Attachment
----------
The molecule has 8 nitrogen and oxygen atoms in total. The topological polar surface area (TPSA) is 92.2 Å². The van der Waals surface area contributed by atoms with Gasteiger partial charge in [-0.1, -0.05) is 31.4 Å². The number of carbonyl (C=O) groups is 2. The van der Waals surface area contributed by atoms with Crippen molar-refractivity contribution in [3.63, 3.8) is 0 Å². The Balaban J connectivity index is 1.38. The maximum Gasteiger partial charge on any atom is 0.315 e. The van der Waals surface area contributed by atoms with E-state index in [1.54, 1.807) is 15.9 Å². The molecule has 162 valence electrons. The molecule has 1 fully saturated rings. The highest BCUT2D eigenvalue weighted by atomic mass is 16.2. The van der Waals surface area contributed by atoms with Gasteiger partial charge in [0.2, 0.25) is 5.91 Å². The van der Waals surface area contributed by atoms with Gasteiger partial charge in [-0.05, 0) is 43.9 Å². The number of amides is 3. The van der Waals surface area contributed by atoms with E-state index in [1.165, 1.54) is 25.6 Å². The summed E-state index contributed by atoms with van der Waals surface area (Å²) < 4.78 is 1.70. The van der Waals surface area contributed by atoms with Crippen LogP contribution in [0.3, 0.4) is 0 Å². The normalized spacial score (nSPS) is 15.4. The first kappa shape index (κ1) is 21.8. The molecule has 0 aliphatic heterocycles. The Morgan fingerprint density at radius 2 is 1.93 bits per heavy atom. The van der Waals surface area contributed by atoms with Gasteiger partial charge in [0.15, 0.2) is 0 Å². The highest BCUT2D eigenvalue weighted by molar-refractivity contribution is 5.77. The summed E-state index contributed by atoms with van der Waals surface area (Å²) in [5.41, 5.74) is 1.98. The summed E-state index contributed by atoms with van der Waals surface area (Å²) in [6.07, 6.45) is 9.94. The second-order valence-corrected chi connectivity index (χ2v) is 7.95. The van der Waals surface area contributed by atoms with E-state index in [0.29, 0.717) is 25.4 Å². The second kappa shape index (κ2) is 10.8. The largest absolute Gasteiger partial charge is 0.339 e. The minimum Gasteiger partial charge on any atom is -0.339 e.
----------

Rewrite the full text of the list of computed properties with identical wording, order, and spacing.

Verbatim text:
The molecule has 8 nitrogen and oxygen atoms in total. The topological polar surface area (TPSA) is 92.2 Å². The van der Waals surface area contributed by atoms with Gasteiger partial charge in [-0.1, -0.05) is 31.4 Å². The number of carbonyl (C=O) groups is 2. The van der Waals surface area contributed by atoms with Crippen molar-refractivity contribution in [3.63, 3.8) is 0 Å². The Balaban J connectivity index is 1.38. The maximum Gasteiger partial charge on any atom is 0.315 e. The van der Waals surface area contributed by atoms with E-state index in [1.54, 1.807) is 15.9 Å². The molecule has 162 valence electrons. The molecule has 1 fully saturated rings. The highest BCUT2D eigenvalue weighted by atomic mass is 16.2. The van der Waals surface area contributed by atoms with Gasteiger partial charge in [0.2, 0.25) is 5.91 Å². The van der Waals surface area contributed by atoms with Gasteiger partial charge in [-0.05, 0) is 43.9 Å². The number of amides is 3. The van der Waals surface area contributed by atoms with E-state index in [1.165, 1.54) is 25.6 Å². The summed E-state index contributed by atoms with van der Waals surface area (Å²) < 4.78 is 1.70. The van der Waals surface area contributed by atoms with Crippen LogP contribution in [0.3, 0.4) is 0 Å². The normalized spacial score (nSPS) is 15.4. The first kappa shape index (κ1) is 21.8. The molecule has 0 aliphatic heterocycles. The Morgan fingerprint density at radius 2 is 1.93 bits per heavy atom. The van der Waals surface area contributed by atoms with Gasteiger partial charge in [0.15, 0.2) is 0 Å². The highest BCUT2D eigenvalue weighted by molar-refractivity contribution is 5.77. The summed E-state index contributed by atoms with van der Waals surface area (Å²) in [5.41, 5.74) is 1.98. The summed E-state index contributed by atoms with van der Waals surface area (Å²) in [6.07, 6.45) is 9.94. The second-order valence-corrected chi connectivity index (χ2v) is 7.95. The van der Waals surface area contributed by atoms with E-state index in [0.29, 0.717) is 25.4 Å². The second kappa shape index (κ2) is 10.8. The largest absolute Gasteiger partial charge is 0.339 e. The minimum Gasteiger partial charge on any atom is -0.339 e.